"Affect" is a verb, as in "Your ability to communicate clearly will affect your income immensely." "Effect" is a noun, as in "The effect of a parent's low income on a child's future is well documented." By thinking in terms of "the effect," you can usually sort out which is which, because you can't stick a "the" in front of a verb. While some people do use "effect" as a verb ("a strategy to effect a settlement"), they are usually lawyers, and you should therefore ignore them if you want to write like a human.

5. The Dangling Participle

The dangling participle may be the most egregious of the most common writing mistakes. Not only will this error damage the flow of your writing, it can also make it impossible for someone to understand what you're trying to say.


Check out these two examples from Tom Sant's book Persuasive Business Proposals:

After rotting in the cellar for weeks, my brother brought up some oranges.

Uhh… keep your decomposing brother away from me!

Featuring plug-in circuit boards, we can strongly endorse this server's flexibility and growth potential.


Hmmm… robotic copy written by people embedded with circuit boards. Makes sense.

The problem with both of the above is that the participial phrase that begins the sentence is not intended to modify what follows next in the sentence. However, readers mentally expect it to work that way, so your opening phrase should always modify what immediately follows. If it doesn't, you've left the participle dangling, as well as your readers.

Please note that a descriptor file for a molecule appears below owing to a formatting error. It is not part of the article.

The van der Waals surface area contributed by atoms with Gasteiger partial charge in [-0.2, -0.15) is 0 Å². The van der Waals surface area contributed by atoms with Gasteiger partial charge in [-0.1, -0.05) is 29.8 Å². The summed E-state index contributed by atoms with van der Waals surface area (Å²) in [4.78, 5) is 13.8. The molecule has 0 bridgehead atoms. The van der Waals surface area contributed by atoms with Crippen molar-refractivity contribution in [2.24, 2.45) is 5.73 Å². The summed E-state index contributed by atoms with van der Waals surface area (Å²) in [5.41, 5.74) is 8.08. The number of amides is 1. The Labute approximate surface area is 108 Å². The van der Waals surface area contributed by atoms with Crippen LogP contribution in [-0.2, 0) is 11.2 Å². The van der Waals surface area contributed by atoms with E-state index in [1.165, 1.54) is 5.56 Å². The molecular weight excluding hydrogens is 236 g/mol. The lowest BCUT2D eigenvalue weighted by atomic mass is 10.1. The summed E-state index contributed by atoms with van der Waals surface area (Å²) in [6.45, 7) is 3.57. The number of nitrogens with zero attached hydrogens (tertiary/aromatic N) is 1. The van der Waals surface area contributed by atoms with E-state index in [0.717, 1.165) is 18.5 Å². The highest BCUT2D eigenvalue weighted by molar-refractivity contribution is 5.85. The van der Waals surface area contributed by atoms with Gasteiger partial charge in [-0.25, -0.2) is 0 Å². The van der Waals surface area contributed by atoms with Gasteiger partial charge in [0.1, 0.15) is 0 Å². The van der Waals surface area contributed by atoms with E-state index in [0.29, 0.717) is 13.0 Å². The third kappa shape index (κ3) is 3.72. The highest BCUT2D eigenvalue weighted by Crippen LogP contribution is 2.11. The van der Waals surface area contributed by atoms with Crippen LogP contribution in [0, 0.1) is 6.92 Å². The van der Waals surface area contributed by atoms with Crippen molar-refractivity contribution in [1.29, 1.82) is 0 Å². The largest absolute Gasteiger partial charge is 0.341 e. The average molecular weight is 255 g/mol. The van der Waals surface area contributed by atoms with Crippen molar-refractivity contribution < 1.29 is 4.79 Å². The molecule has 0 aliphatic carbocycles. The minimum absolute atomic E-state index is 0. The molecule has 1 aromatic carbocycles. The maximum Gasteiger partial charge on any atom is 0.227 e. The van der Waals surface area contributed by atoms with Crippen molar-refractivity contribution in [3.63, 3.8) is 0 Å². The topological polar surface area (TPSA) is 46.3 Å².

P.S. You may find it amusing to know that I, like David Ogilvy, have never learned the formal rules of grammar. I learned to write by reading obsessively at an early age, but when it came time to learn the "rules," I tuned out. If you show me an incorrect sentence, I can fix it, but if I need to know the technical reason why it was wrong in the first place, I go ask my wife.

What makes a good website and the common mistakes to avoid

ECGMA says: KISS principle = Keep It Simple, Stupid!



1. Keep your site simple - KYSS

How many times have you tried to access a website only to have to wait while the intro loads?

The main reason that people use the internet is to get information. And they want it quickly. So, unless, you're a graphic designer, a special effects expert or an audio-visual nut, the best advice I can give you is forget the flashy graphics and focus on the beef – the content.

Getting your homepage right

The first page most visitors will visit is your homepage.
I can't emphasise enough how important it is that your homepage sets out clearly, quickly and simply:

- what's on your site
- where to find it
- how to contact you
- why they should explore further.

Everything else is subordinate to these four tasks.

As a general rule your homepage should look slightly different to the rest of your site. It's then recognisable as the base camp to which visitors can return and explore from.

Don't tell them – tell them what you're going to tell them

A common homepage mistake is to write too much.